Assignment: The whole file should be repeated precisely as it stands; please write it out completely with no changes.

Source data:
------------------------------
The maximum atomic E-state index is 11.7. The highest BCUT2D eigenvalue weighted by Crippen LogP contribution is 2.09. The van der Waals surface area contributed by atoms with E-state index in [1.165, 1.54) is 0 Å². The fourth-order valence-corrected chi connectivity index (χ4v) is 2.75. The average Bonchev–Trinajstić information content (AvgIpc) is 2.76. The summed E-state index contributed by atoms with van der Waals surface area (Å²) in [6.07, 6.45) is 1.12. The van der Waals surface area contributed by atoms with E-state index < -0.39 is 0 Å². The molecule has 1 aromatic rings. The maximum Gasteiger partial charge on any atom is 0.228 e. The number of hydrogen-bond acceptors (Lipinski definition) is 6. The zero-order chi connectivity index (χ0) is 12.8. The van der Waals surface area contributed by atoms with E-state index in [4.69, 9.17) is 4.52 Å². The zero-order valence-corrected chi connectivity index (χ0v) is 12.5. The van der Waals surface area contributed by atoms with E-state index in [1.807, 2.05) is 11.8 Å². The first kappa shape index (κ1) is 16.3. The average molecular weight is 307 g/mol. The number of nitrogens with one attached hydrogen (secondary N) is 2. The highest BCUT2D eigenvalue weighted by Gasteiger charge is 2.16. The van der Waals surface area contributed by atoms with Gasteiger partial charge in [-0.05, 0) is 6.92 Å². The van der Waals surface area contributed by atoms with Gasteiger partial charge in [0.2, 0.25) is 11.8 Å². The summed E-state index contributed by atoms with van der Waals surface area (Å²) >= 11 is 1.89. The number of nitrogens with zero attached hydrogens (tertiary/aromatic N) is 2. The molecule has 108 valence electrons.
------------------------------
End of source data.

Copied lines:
The maximum atomic E-state index is 11.7. The highest BCUT2D eigenvalue weighted by Crippen LogP contribution is 2.09. The van der Waals surface area contributed by atoms with E-state index in [1.165, 1.54) is 0 Å². The fourth-order valence-corrected chi connectivity index (χ4v) is 2.75. The average Bonchev–Trinajstić information content (AvgIpc) is 2.76. The summed E-state index contributed by atoms with van der Waals surface area (Å²) in [6.07, 6.45) is 1.12. The van der Waals surface area contributed by atoms with E-state index < -0.39 is 0 Å². The molecule has 1 aromatic rings. The maximum Gasteiger partial charge on any atom is 0.228 e. The number of hydrogen-bond acceptors (Lipinski definition) is 6. The zero-order chi connectivity index (χ0) is 12.8. The van der Waals surface area contributed by atoms with E-state index in [4.69, 9.17) is 4.52 Å². The zero-order valence-corrected chi connectivity index (χ0v) is 12.5. The van der Waals surface area contributed by atoms with E-state index in [1.807, 2.05) is 11.8 Å². The first kappa shape index (κ1) is 16.3. The average molecular weight is 307 g/mol. The number of nitrogens with one attached hydrogen (secondary N) is 2. The highest BCUT2D eigenvalue weighted by Gasteiger charge is 2.16. The van der Waals surface area contributed by atoms with Gasteiger partial charge in [-0.05, 0) is 6.92 Å². The van der Waals surface area contributed by atoms with Gasteiger partial charge in [0.2, 0.25) is 11.8 Å². The summed E-state index contributed by atoms with van der Waals surface area (Å²) >= 11 is 1.89. The number of nitrogens with zero attached hydrogens (tertiary/aromatic N) is 2. The molecule has 108 valence electrons.